WENR, October 2018: Asia-Pacific

China: China Now Produces More Research Papers than the U.S.

According to a new report [1] by the International Association of Scientific, Technical and Medical Publishers, 18.6 percent of more than 3 million articles published by 33,000 peer-reviewed English-language academic journals worldwide were authored by Chinese scholars. This means that Chinese researchers now for the first time publish more articles than U.S. scholars, whose contributions made up 18 percent of all articles followed by India (5 percent) and Germany, Japan and the UK with 4 percent each. This shift comes much earlier than anticipated and reflects China’s tremendous investments into research and development (R&D). China already spends more on R&D than the EU and the country is expected to also overtake the U.S. in R&D spending by the 2020s. In 2015, China’s R&D expenditures accounted for 21 percent of the global total and stood at USD$409 billion.

Times Higher Education [2]
October 12

Australia: Government Discusses Shifting Inflow of International Student to Regional Areas

About 65 percent of international students in Australia study in the metropolitan centers of Sydney and Melbourne, both of which are currently growing at a rate of more than 100,000 new residents annually. Overcrowding in the two cities is one factor in current debates about re-balancing Australia’s rapidly growing international student inflows towards smaller cities and regional areas. Australia’s new prime minister, Scott Morrison, hinted at enrollment caps [3] for higher education institutions in the two cities and other policy makers consider  re-balancing necessary to ease population pressures on larger cities and boost development in other regions. However, critics contend that steering international students away from Sydney and Melbourne could harm Australia’s popularity as a study destination, since many international students seek to study at metropolitan institutions that are ranked highly in international university rankings, rather than at lower ranked institutions in regional areas.

Times Higher Education [4]
October 9

Vietnam: Government Allows More Domestic Students to Enroll in International Schools

Vietnam has drastically upped admissions quotas for Vietnamese students at international schools. Until August of this year, international elementary schools and international secondary schools were prohibited to enroll more than 10 percent and 20 percent of Vietnamese students, respectively, but are now allowed to increase Vietnamese enrollments to up to 50 percent of their student bodies. Vietnamese authorities hope that the change will provide more education options for Vietnamese children in the private sector and ultimately cause public schools to become more competitive. In addition, the government hopes that increased access to foreign education in Vietnam will slow the swelling outflow of Vietnamese students heading overseas for education. However, as education consultant Mark Ashwill points out, English-medium international schools prepare students well for international education, so that the new regulations will enable greater numbers of students to pursue education abroad.

The PIE News [5]
September 28

China: Uighur Academics Targeted in Chinese Crack Down in Xinjiang Province

Higher education is becoming increasingly engulfed in China’s repression campaign against the Muslim Uighur minority in Xijiang province. According to sources familiar with the region, at least 56 Uighur lecturers at institutions like Kashgar University, Xinjiang University and Xinjiang Normal University have disappeared or been detained by Chinese authorities since early 2017. Most of these academics are said to have international contacts or be scholars of Uighur culture. An estimated 1.1 million of China’s 11 million Uighur have been detained in so-called “re-education camps” since China intensified its crackdown in Xijiang. The campaign is said to include the Sinification of universities by replacing Uighur lectures with Han Chinese academics.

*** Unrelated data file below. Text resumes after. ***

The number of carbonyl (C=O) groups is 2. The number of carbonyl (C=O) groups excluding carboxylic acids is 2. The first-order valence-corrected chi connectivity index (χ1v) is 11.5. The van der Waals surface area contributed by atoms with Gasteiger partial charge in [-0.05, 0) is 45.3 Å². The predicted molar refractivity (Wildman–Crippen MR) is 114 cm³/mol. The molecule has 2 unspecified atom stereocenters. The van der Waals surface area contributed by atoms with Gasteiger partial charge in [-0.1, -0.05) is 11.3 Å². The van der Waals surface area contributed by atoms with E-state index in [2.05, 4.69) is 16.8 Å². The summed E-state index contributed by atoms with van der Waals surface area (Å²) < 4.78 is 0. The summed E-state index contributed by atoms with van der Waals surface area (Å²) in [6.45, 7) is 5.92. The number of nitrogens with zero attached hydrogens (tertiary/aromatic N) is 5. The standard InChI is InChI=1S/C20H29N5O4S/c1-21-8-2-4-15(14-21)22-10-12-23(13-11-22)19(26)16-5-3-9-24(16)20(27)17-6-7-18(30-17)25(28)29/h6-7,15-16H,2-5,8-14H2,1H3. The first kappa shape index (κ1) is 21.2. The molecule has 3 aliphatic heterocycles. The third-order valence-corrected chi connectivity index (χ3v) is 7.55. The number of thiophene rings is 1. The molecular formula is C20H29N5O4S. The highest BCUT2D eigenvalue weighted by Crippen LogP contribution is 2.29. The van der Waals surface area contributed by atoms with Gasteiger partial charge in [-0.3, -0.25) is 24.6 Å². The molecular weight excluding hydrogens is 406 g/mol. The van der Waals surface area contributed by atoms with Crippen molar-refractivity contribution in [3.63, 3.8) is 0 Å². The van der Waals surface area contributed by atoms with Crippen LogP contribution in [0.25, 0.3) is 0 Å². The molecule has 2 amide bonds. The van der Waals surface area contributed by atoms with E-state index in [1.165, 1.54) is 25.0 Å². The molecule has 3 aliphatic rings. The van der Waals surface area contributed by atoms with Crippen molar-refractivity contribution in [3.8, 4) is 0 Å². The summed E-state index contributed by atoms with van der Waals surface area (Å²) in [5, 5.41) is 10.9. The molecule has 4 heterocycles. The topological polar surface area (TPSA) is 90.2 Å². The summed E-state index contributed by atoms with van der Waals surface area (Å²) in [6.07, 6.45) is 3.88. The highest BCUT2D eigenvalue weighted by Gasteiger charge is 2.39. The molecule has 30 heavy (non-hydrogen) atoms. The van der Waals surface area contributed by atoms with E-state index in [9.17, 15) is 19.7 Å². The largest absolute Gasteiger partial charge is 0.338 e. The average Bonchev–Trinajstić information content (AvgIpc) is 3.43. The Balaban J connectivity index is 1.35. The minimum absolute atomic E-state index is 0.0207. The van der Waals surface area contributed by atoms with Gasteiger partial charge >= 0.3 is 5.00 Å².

University World News [6]
September 28

South Korea: Strong Growth in International Student Enrollments

Underscoring Korea’s growing importance as an international education hub in Asia, the number of international students in the country increased for the fourth year in a row and increased by almost 15 percent between 2017 and 2018. There are currently 142,205 international students enrolled in degree and non-degree programs in Korea, 48 percent if which come from China and 19 percent from Vietnam, which is the second-largest sending country. The number of Vietnamese students alone almost doubled since last year. If current growth rates can be sustained, Korea is well on track towards achieving its official target goal of hosting 200,000 international enrollments by 2023. (For more information on student mobility trends in Korea and its education system, see also our country profile of Korea [7] in the current issue of WENR).

ICEF Monitor [8]
September 26

India: Universities Increasingly Relying on Short-Term Faculty

According to information provided by the Indian parliament, one third of faculty positions at India’s 47 Central Universities and 23 Institutes of Technology – a total of 8,408 positions – are currently vacant with some institutions not having hired permanent faculty for years. Instead, institutions rely heavily on short-term contracts to temporarily fill teaching positions – a fact that observers consider one of the reasons for the poor showing of Indian institutions in international university rankings, since contact teachers usually conduct less research than fulltime faculty. While academics blame funding shortages [9] for the practice, the government maintains that universities are responsible for filling vacant positions, and that the problem is not caused by existing funding structures.

Times Higher Education [10]
September 26